2. Global growth should remain above 3% in 2015, generally a positive level for European equities;
  3. Global growth in both 2015 and 2016 should be below 4%, generally an unpromising level for commodities;
  4. While we recently revised German GDP growth upward, growth in the eurozone should not exceed 1.5%, which will not be enough to improve the labour market and public debt outside the countries that have primary surpluses and below-growth interest rates (Germany, essentially);
  5. QE and the drop in oil prices are two factors that have the potential to boost growth in the eurozone;
  6. Russia has entered a severe recession;
  7. Brazil has entered a recession, which has been moderate so far;
  8. Ukraine, Argentina and Venezuela are also now in recession;
  9. The slowdown in growth is continuing in China, impacting growth in Hong Kong, Chile, Brazil and Peru, which are commodity exporters;
  10. Inflation has been revised across the board: the US, the UK, the eurozone and elsewhere;
  11. Deflationary pressure should persist in 2015, particularly in the eurozone;
  12. Inflationary pressure persists in Venezuela, Argentina, Brazil, Chile, Turkey and Russia;
  13. Oil is the decisive factor for the emerging countries: producer countries vs. consumer countries, among producer countries, etc;
  14. In 2015, unless there is a major surprise on growth and from the Fed, the monetary policies of the largest countries should remain accommodating while long rates should stay extremely low;
  15. Public and private debt remain problematic in many countries. Few countries have been able to reverse the trend, due to insuffi cient growth, a lack of discipline, poor budgetary performance or the excessive use of debt as financing.


Without a doubt, the price oil and QE are the key factors when it comes to reviving growth in the eurozone. The former is a simpler matter than the latter, however. While a lot is expected of QE, the effectiveness of its implementation remains to be seen. The ECB’s drive to carry out its programme goes beyond the difficulties it will encounter, which will push down rates and spreads. In other words, we are preserving our asset allocation, which incorporates:

  • The expectation that the euro will depreciate: QE should work in favour of the euro’s weakness. What occurred in the United States and Japan will be put to the test in the eurozone. It should be borne in mind, however, that the eurozone’s current account surpluses are an obstacle to a weaker euro. We nonetheless remain bearish, as the QE effect should prevail, at least initially. On top of this, the euro, like the yen, is gradually becoming a carry currency and a borrowing currency, which makes it even weaker. The Japanese and European yield curves are also very similar.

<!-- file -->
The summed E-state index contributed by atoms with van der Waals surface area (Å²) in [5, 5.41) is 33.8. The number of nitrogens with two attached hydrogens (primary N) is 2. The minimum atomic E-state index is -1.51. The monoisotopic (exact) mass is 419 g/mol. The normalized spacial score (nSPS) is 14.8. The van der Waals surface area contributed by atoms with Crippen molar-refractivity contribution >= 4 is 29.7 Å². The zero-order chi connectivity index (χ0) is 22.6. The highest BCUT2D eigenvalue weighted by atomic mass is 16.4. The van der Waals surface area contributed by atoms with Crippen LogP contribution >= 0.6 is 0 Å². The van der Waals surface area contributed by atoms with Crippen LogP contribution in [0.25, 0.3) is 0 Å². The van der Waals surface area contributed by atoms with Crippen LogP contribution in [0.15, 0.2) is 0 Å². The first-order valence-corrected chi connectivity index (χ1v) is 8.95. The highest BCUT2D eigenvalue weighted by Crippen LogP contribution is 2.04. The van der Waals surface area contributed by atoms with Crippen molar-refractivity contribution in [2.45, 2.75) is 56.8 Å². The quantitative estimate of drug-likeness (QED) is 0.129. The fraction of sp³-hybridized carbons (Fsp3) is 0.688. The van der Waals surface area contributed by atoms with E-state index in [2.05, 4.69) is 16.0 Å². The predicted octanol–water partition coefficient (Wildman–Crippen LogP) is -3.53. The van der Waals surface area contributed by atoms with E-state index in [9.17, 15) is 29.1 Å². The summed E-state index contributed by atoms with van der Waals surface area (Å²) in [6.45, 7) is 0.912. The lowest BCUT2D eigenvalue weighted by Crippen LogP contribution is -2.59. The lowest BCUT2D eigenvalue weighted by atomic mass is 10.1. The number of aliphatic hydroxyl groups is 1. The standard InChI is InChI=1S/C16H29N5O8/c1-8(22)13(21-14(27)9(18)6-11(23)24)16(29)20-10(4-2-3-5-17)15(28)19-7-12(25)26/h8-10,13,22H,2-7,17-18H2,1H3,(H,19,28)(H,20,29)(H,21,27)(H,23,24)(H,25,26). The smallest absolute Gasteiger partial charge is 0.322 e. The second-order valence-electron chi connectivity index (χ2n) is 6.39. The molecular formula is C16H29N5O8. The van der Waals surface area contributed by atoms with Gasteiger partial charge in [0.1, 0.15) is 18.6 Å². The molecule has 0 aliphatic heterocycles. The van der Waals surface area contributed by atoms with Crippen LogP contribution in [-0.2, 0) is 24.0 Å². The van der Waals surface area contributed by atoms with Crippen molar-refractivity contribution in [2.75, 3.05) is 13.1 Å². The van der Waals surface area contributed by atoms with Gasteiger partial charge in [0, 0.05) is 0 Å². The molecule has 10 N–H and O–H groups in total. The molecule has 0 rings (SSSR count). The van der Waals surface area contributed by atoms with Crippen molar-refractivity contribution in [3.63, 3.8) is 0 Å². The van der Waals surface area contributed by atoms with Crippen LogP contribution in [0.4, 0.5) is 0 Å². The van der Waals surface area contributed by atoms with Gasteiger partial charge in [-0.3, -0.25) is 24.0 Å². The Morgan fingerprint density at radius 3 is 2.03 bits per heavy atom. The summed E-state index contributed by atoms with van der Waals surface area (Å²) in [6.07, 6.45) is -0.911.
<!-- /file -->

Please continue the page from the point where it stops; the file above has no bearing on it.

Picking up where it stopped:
• Overweighting eurozone equities. These markets seem bound for growth. QE should provide liquidity, which will in turn fl ow into risky assets;
  • Overweighting the eurozone corporate bond segment, including HY;
  • Overweighting the eurozone’s government bond spreads;
  • A long-term strategy.

Our allocation is quite aggressive, due to QE, oil, the search for yield, the search for spreads and dependence on central banks. Portfolio liquidity must be managed carefully because the positions referred to above have become extremely “common” on the market. Reducing risk and taking some profit as the difficulties mentioned approach also seems to us a reasonable course of action in light of positive past performance.


What are the side effects
of the ECB’s purchases?
The past experience in the
United States offers some
instructive insight in this






Credibility, implementation, effectiveness: the two final steps are crucial



Market liquidity: a constraint
for the ECB




If everything goes “normally”,
the eurozone can look forward
to a more growth-friendly



Falling oil prices have positive
impacts on economic growth




Should we expect a sharp rise
in oil prices in 2015?




The current situation is
strangely reminiscent of
that of 1985-1986



A new regime for China?


Deflationary pressure in some
countries and inflationary
pressure in others











Equity portfolios

Bond portfolios

Diversified portfolios

  • Prefer Eurozone equities
  • Stay neutral to underweight US
  • Stay neutral Japan
  • Beta of portfolio maintained to neutral
  • Emerging markets: country selection is key
  • Within emerging markets

- overweight Mexico, Peru, India, and Thailand
- neutral China, Brazil, Turkey, South Africa and GCC
- underweight Malaysia, South Korea, Greece, Taiwan and Chili

  • Maintain long USD, short JPY and EUR
  • Maintain overweight position especially on European HY
  • Opportunities on US HY
  • Overweight TIPS
  • Maintain overweight position on Italy and Spain
  • Emerging debt:

- overweight emerging debt of commodities consuming countries

- prefer hard currencies debt (long USD)

- prefer local debt of countries benefitting from the lower oil price

  • Maintain Long USD, short JPY and EUR
  • Prefer Eurozone (now) and Japanese equities (midterm)
  • Stay neutral US equities
  • Caution on EMG equities, prefer commodities consuming countries
  • Prefer equities to corporate bonds, including for liquidity reasons
  • Maintain long position on Eurozone corporate bonds (mainly HY) for carry purposes
  • Reinforce diversification into US credit
  • Keep overweight position on sovereign bonds of peripheral Eurozone countries
  • Positive on emerging debt in hard currencies, USD and EUR
  • Maintain Long USD, short EUR and JPY


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ITHURBIDE Philippe , Senior Economic Advisor
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Asset allocation: QE and oil prices are key factors for asset allocation and for the economic recovery in the eurozone